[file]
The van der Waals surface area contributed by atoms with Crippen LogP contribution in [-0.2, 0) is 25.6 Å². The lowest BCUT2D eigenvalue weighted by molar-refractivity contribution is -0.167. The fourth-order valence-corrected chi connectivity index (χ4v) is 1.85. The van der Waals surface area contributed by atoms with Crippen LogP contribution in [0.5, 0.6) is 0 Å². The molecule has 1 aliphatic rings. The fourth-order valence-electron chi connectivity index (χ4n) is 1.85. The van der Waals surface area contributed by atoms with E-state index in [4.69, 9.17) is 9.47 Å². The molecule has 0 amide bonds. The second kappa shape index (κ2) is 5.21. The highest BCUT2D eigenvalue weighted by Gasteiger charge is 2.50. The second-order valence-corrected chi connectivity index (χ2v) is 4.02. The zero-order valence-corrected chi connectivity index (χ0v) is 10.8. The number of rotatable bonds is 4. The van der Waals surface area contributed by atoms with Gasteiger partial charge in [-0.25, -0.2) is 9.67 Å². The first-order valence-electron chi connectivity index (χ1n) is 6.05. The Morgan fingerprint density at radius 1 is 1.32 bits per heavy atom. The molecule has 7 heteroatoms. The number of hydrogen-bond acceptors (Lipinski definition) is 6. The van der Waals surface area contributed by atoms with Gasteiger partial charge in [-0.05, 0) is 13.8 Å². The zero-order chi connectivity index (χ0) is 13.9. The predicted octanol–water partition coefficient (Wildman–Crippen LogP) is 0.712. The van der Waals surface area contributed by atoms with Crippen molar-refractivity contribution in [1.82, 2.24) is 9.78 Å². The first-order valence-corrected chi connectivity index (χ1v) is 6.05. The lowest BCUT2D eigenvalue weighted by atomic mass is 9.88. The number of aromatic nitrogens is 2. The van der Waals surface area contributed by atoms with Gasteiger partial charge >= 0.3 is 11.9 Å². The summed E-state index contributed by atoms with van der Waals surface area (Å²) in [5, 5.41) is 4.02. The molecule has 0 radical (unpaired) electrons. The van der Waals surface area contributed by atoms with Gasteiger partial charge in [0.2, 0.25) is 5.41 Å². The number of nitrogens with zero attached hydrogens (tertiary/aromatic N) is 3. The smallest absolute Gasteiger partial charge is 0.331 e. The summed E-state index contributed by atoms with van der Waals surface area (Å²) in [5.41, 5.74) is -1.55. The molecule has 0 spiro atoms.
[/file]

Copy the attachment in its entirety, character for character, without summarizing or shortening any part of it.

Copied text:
The van der Waals surface area contributed by atoms with Crippen LogP contribution in [-0.2, 0) is 25.6 Å². The lowest BCUT2D eigenvalue weighted by molar-refractivity contribution is -0.167. The fourth-order valence-corrected chi connectivity index (χ4v) is 1.85. The van der Waals surface area contributed by atoms with Crippen LogP contribution in [0.5, 0.6) is 0 Å². The molecule has 1 aliphatic rings. The fourth-order valence-electron chi connectivity index (χ4n) is 1.85. The van der Waals surface area contributed by atoms with E-state index in [4.69, 9.17) is 9.47 Å². The molecule has 0 amide bonds. The second kappa shape index (κ2) is 5.21. The highest BCUT2D eigenvalue weighted by Gasteiger charge is 2.50. The second-order valence-corrected chi connectivity index (χ2v) is 4.02. The zero-order valence-corrected chi connectivity index (χ0v) is 10.8. The number of rotatable bonds is 4. The van der Waals surface area contributed by atoms with Gasteiger partial charge in [-0.25, -0.2) is 9.67 Å². The first-order valence-electron chi connectivity index (χ1n) is 6.05. The Morgan fingerprint density at radius 1 is 1.32 bits per heavy atom. The molecule has 7 heteroatoms. The number of hydrogen-bond acceptors (Lipinski definition) is 6. The van der Waals surface area contributed by atoms with Gasteiger partial charge in [-0.05, 0) is 13.8 Å². The zero-order chi connectivity index (χ0) is 13.9. The predicted octanol–water partition coefficient (Wildman–Crippen LogP) is 0.712. The van der Waals surface area contributed by atoms with Crippen molar-refractivity contribution in [1.82, 2.24) is 9.78 Å². The first-order valence-corrected chi connectivity index (χ1v) is 6.05. The lowest BCUT2D eigenvalue weighted by atomic mass is 9.88. The number of aromatic nitrogens is 2. The van der Waals surface area contributed by atoms with Gasteiger partial charge >= 0.3 is 11.9 Å². The summed E-state index contributed by atoms with van der Waals surface area (Å²) in [5, 5.41) is 4.02. The molecule has 0 radical (unpaired) electrons. The van der Waals surface area contributed by atoms with Gasteiger partial charge in [0.2, 0.25) is 5.41 Å². The number of nitrogens with zero attached hydrogens (tertiary/aromatic N) is 3. The smallest absolute Gasteiger partial charge is 0.331 e. The summed E-state index contributed by atoms with van der Waals surface area (Å²) in [5.41, 5.74) is -1.55. The molecule has 0 spiro atoms.